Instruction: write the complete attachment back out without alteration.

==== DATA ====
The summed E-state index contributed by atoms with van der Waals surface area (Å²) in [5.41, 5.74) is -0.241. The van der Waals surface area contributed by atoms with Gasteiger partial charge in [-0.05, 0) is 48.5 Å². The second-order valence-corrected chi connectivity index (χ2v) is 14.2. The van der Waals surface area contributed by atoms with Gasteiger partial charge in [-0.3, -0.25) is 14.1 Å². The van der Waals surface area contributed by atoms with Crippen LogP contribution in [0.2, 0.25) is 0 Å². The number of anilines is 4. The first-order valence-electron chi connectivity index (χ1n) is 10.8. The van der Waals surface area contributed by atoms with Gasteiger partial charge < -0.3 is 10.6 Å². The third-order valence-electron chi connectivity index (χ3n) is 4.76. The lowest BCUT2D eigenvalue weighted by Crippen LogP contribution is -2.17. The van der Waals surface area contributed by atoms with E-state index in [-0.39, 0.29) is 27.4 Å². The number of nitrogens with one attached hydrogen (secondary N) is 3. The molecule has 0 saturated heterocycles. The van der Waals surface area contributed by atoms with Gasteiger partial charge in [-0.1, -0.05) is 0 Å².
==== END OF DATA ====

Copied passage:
The summed E-state index contributed by atoms with van der Waals surface area (Å²) in [5.41, 5.74) is -0.241. The van der Waals surface area contributed by atoms with Gasteiger partial charge in [-0.05, 0) is 48.5 Å². The second-order valence-corrected chi connectivity index (χ2v) is 14.2. The van der Waals surface area contributed by atoms with Gasteiger partial charge in [-0.3, -0.25) is 14.1 Å². The van der Waals surface area contributed by atoms with Crippen LogP contribution in [0.2, 0.25) is 0 Å². The number of anilines is 4. The first-order valence-electron chi connectivity index (χ1n) is 10.8. The van der Waals surface area contributed by atoms with Gasteiger partial charge < -0.3 is 10.6 Å². The third-order valence-electron chi connectivity index (χ3n) is 4.76. The lowest BCUT2D eigenvalue weighted by Crippen LogP contribution is -2.17. The van der Waals surface area contributed by atoms with E-state index in [-0.39, 0.29) is 27.4 Å². The number of nitrogens with one attached hydrogen (secondary N) is 3. The molecule has 0 saturated heterocycles. The van der Waals surface area contributed by atoms with Gasteiger partial charge in [-0.1, -0.05) is 0 Å².